WPL is penalized for unclear information about wind-farm project

Posted on November 15, 2010. Filed under: Transmission, Wind | Tags: , , |

From an article by Judy Newman in the Wisconsin State Journal:

Wisconsin Power & Light got a slap on the wrist from state regulators for not making it clear that there will be problems getting electricity out to consumers from a major wind farm the Madison utility company is building in Minnesota.

Last April, WPL requested a $35.4 million rate boost for 2011, primarily to help pay for the Bent Tree wind farm near Albert Lea, Minn., which is expected to cost more than $450 million. The rate request was later reduced to $16 million in an agreement between the utility and regulators.

On Thursday, the state Public Service Commission, in a preliminary decision, agreed to an increase of about $12 million, then penalized WPL $3 million, reducing the amount the utility could charge ratepayers to $9 million.

“The PSC said the utility was not keeping the commission adequately informed of developments on transmission constraints,” said Bob Norcross, administrator of the PSC’s gas and electric division. The problem involves over-burdened high-voltage lines to carry electricity from the wind farm to the power grid, Norcross said. The PSC voted 2-1 for the penalty, with commissioner Mark Meyer opposed.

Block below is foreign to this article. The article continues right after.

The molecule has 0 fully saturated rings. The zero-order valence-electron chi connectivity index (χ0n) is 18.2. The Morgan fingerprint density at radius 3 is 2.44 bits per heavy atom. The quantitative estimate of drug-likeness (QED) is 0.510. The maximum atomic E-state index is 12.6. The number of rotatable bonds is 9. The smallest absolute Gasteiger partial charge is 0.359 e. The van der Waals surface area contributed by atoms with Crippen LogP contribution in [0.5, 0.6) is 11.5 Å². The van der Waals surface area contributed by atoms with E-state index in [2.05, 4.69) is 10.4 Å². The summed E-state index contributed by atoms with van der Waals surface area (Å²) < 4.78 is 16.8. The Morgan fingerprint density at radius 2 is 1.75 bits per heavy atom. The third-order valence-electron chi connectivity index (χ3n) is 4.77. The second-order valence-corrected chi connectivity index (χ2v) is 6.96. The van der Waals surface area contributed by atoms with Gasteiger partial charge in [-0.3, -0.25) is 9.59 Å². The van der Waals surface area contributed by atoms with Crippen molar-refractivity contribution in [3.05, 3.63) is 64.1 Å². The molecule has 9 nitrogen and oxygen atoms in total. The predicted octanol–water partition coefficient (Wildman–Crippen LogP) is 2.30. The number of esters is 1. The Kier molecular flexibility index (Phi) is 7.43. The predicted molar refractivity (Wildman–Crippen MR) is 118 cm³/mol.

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Wind energy producers face wall in moving power east

Posted on November 1, 2010. Filed under: Transmission, Wind |

From an article by Dan Piller in the Des Moines Register:

Iowa energy policymakers know that building the nation’s second-largest wind generating capacity was relatively easy compared with the next step of figuring how to transport surplus electricity to Eastern cities.

One thing appears certain: If plans don’t gel relatively soon on ways to move wind energy across state lines, the slowdown in building wind farms in Iowa will turn into a complete halt.

“Absolutely, Iowa will see wind energy development stopped if transmission issues aren’t solved,” said Roya Stanley, director of the Iowa Power Fund. She’s Gov. Chet Culver’s representative on multistate task forces trying to untangle the wires, literally, to build an interstate electric system.

Robert Loyd, manager of the Clipper Windpower plant in Cedar Rapids, said: “Everybody’s waiting for something to happen. If we don’t get the transmission issue solved fairly soon, we’ll hit a wall on new wind power development.”

Loyd laid off workers last year. So did TPI Composites in Newton, a company heralded as part of that city’s attempts to come back from the Maytag closing five years ago.

Wind already faces a stiff challenge from natural gas, which burns cleaner than coal and now is believed to be in much larger supply in the nation than previously believed five years ago thanks to huge discoveries.

Gas has a built-in advantage — a national network of pipelines. Wind-generated electricity doesn’t have a multistate transport system, and such a network will be needed if Iowa and the Upper Midwest expect to succeed.